# Angular momentum in a rectangular box

1. Nov 27, 2007

### Mjolnir

This is more of a conceptual question. I'm looking for a "physical argument" as to why the angular momentum of a classical particle about the center of a 3d box wouldn't be conserved, as opposed to spherical well in which orbital angular momentum is a constant.

2. Nov 27, 2007

### nrqed

It depends what you mean by this. What are the forces on the particle? I am not sure if you mean a physical 3 d box which has a a gravitational pull on the particle, if the particle is inside or outside of the box, etc.

(nice handle...Thor's hammer if I remmeber correctly)

3. Nov 27, 2007

### Mjolnir

by a 3d box I mean a potential well such that V(x,y,z) = 0 for -a/2 < x < a/2, -b/2 < y < b/2, and -c/2 < z < c/2; or V -> infinity otherwise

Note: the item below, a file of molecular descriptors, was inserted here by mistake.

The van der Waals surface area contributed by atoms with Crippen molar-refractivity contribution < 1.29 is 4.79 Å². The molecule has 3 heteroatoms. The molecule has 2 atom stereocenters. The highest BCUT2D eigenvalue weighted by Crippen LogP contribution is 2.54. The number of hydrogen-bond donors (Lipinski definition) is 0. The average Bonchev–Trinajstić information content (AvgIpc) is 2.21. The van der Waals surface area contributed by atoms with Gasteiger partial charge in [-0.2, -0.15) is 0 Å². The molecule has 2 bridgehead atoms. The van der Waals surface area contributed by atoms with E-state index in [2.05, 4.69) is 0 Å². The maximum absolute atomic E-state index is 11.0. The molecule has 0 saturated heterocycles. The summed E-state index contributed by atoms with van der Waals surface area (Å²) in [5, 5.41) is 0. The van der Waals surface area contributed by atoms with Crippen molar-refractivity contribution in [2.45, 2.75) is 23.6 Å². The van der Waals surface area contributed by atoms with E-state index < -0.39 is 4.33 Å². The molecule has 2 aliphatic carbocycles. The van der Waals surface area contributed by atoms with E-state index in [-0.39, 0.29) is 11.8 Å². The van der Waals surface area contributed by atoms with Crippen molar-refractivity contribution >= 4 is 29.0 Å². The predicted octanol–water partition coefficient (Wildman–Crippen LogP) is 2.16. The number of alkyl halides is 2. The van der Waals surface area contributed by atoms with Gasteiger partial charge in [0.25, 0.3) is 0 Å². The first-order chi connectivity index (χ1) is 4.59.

edit: glad you like the screen name :-)

4. Nov 28, 2007

### nrqed

But then the angular momentum is conserved as long as the particle does not touch the sides of the box, trivially.
If the particle bounces on the sides, then angular momentum is not conserved because the force exerted by the walls is not a central force (it's not along th eradius). Therefore, the change of momentum is not along the radius an dthe angular momentum is not conserved.

You can see this easily if you imagine the box to have a finite mass. when the particle bounces, the box would start to spin. Of course, the angular momentum of the combined system (box plus particle) would be conserved.

5. Nov 28, 2007

### Mjolnir

To expand on this a bit, how would one go about using the time-independent Schrodinger equation to prove that there are no states with both definite energy and definite orbital angular momentum magnitude?

6. Nov 28, 2007

### nrqed

Well, one way is to write the energy eigenfunctions (which are easy to write down since they are products of sine function) and then to apply the angular momentum square operator and show that these states are not eigenstates of L^2.